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CMOs are Starting to Drive the Next-Gen Application Agenda

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A couple of weeks ago my partners and I hosted a meeting of our SaaS advisory board.  This is one of our firm’s four advisory boards.  I had written about the role of these boards and the value our firm and portfolio companies derive from our advisors’ insights, feedback and help.  Our SaaS advisory board includes executives from SaaS application vendors, CIOs and CTOs of companies that are heavy users of SaaS applications, and leading SaaS consultants.  One of the most interesting insights that came out of our meeting was that the Chief Marketing Officers (CMOs) are starting to drive the corporate application agenda.  This is consistent with Laura McLellan’s position who in a recent Gartner webinarstated that by 2017 the CMO will spend more on IT than the CIO, as well as the conclusions presentedhere

There are several reasons for the CMO’s emerging power:

  1. The accelerating move from offline to online for commerce, entertainment, and socialization.  The web with its various personas (desktop, social, mobile, local) is enabling corporations to finally become truly customer-centric, i.e., to understand the problems customers face and provide mutually advantageous solutions.
  2. The big data that is collected from the various online and offline interactions between a consumer and a brand can now be utilized effectively through a new generation of analytic solutions that enable corporations to better target existing customers and prospects with the right message, at the right time through the right channel, as well as to assess the effectiveness of each message based on the resulting actions.
  3. Through the consumerization of the enterprise we are seeing a new generation of easier to “consume” applications that don’t resemble the monoliths of the past but instead take their cues from mobile applications, i.e., task-specific pieces of functionality that are easy to install, learn and use effectively.
  4. The cloud that is making acquisition and deployment of these next-generation applications easier and faster.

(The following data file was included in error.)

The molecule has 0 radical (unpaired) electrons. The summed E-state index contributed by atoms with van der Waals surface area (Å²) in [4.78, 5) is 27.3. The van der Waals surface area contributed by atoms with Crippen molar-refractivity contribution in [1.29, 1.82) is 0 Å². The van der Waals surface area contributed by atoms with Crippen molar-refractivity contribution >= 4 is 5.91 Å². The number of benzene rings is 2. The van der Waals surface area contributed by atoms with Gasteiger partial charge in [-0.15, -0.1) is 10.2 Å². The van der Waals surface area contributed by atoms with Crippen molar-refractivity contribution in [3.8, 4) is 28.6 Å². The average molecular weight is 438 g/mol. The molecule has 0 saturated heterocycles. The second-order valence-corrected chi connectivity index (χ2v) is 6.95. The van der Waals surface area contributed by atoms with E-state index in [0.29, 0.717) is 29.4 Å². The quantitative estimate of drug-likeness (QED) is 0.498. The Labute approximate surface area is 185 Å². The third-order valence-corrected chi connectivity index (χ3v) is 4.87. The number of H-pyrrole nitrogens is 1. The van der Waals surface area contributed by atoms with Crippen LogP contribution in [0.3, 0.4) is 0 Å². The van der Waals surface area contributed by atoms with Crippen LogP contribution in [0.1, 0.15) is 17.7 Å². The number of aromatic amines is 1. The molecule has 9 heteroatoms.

5. The new generation of marketing personnel, including CMOs, that is more analytical, data-driven and technology-savvy.

Today we are seeing marketing departments acquiring applications to address online advertising for brand development and direct response commerce, social and mobile marketing and commerce, and analytics.  Having anticipated this trend, over the past several years Trident Capital has been investing in such applications and today our relevant portfolio includes the online advertising technology companies TurnExelateJiwireBrightrollSojern, the social marketing and commerce applicationsExtole and 8thbridge, and the retail analytic applications company Pivotlink.

Though the opportunities may appear brilliant, based on our experiences with these portfolio companies we have learned that working with the marketing organization also presents several challenges:

  1. There is little tolerance for long application-implementation periods, inappropriately functioning software and need for specialized personnel to operate these applications.  Marketing departments want to see results quickly and, under today’s typical corporate budget environments, they don’t want to have to hire new people just so that they can use a new application.
  2. Short period during which to demonstrate meaningful ROI.  Marketing departments may be willing to evaluate several different applications but they will ultimately commit to the ones that give them quick time to value with sustainable and growing ROI.
  3. Data is not always well organized and structured.  This is area where most frequently application vendors see a big difference between working with the marketing and the IT departments.  For marketing departments managing data and maintaining its quality are new tasks.  This task becomes harder as the volume, velocity, complexity, and structure of customer data are increasing.  Marketing application vendors must be prepared to help by providing appropriate services in this area and thus ensuring that the application’s time to value will be short.
  4. Skills for data analysis for insight-generation are lacking.  While marketing departments are becoming awash in data, they often don’t have the people who can effectively analyze this data.  Again, the marketing application vendors need to step and fill the void by offering their own data analytics and insight generation services.
  5. Shorter initial licensing contracts and smaller marketing campaigns.  As they try to understand the value of the myriad of applications offered to them in order to implement their customer-centric strategies, marketing departments feel that they must first “get their feet wet.“  In most cases this approach results in application licensing contracts that initially are short-term (1-3 months), or in smaller-dollar (typically $10-50K) marketing campaigns.
  6. Need sales people who can first speak the marketer’s language rather than IT’s language.  Over the past 30 years we have trained a cadre of application sales people who are expert at interacting with IT organizations, speaking IT’s language.  This was necessary because front- and back-office enterprise applications, regardless of who was using them, were mostly purchased by the IT organization.  If the next generation of marketing application companies is to be successful, they will need to hire sales people who can interact with marketing executives.